Lazy Larry's Brownies plugs its product as the brownies that have the "Relaxation Baked In." But the FDA is anything but relaxed about it.

The brownie treats, sold in convenience stores and via the company's website, feature a logo of a smiling — and notably relaxed brownie. The brownies are made with melatonin, an over-the-counter dietary supplement that claims to help users relax. It's because of this additive that the FDA considers the brownies unsafe and has threatened to remove them from store shelves.

According to the Lazy Larry's website

"A dozen of these individually wrapped chocolate brownies and you should be good to go for 2 weeks of relaxation and pleasant times. It takes about 30-45 minutes to fell [sic] you soul melt away in to relaxation....100% All Natural 50 state legal."

Obviously spelling errors aside, this description vaguely reminds me of something from my college years — but I just can't put my finger on it...

Regardless, the FDA has issued a warning to Lazy Larry that its melatonin-laced brownies are considered unsafe. Their letter to Incense Specialties, Inc, the maker of Lazy Larry's Brownies states:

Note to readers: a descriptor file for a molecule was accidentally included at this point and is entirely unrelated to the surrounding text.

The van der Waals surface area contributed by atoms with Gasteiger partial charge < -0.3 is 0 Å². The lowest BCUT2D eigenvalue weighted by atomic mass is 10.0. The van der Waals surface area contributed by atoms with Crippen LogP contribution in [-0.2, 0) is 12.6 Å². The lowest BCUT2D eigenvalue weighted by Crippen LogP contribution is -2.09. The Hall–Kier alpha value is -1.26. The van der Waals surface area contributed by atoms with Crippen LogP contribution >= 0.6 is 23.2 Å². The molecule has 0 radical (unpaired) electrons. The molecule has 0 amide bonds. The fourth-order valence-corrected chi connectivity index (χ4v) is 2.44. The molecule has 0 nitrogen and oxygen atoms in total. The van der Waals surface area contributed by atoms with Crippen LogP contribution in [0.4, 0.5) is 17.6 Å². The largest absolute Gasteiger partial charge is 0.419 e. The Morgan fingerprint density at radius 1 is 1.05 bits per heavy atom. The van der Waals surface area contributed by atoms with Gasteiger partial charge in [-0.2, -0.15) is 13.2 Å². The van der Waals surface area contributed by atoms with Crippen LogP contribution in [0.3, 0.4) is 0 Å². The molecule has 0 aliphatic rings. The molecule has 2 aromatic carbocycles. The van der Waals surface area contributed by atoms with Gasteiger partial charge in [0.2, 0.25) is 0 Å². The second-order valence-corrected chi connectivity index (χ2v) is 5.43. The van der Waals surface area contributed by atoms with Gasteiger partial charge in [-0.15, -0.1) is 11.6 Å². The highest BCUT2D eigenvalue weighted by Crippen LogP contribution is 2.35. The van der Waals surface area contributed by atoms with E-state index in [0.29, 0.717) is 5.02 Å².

"Your “Lazy Larry” product is adulterated under section 402(a)(2)(C) of the Federal Food, Drug, and Cosmetic Act (FDCA) [21 U.S.C. § 342(a)(2)(C)] because it bears or contains an unsafe food additive. Specifically, it contains melatonin (5-methoxy-N-acetyltryptamine, CAS Reg. No. 73-31-4), which is a neurohormone and is an unapproved food additive under section 409 of the FDCA [21 U.S.C. § 348]."

The company has 15 days from the receipt of the warning letter to provide the FDA with the specific steps it has taken to address the violation. 

FDA: Put down those brownies
FDA issues warning to the makers of Lazy Larry's Brownies that its melatonin-laced treats are unsafe for consumers.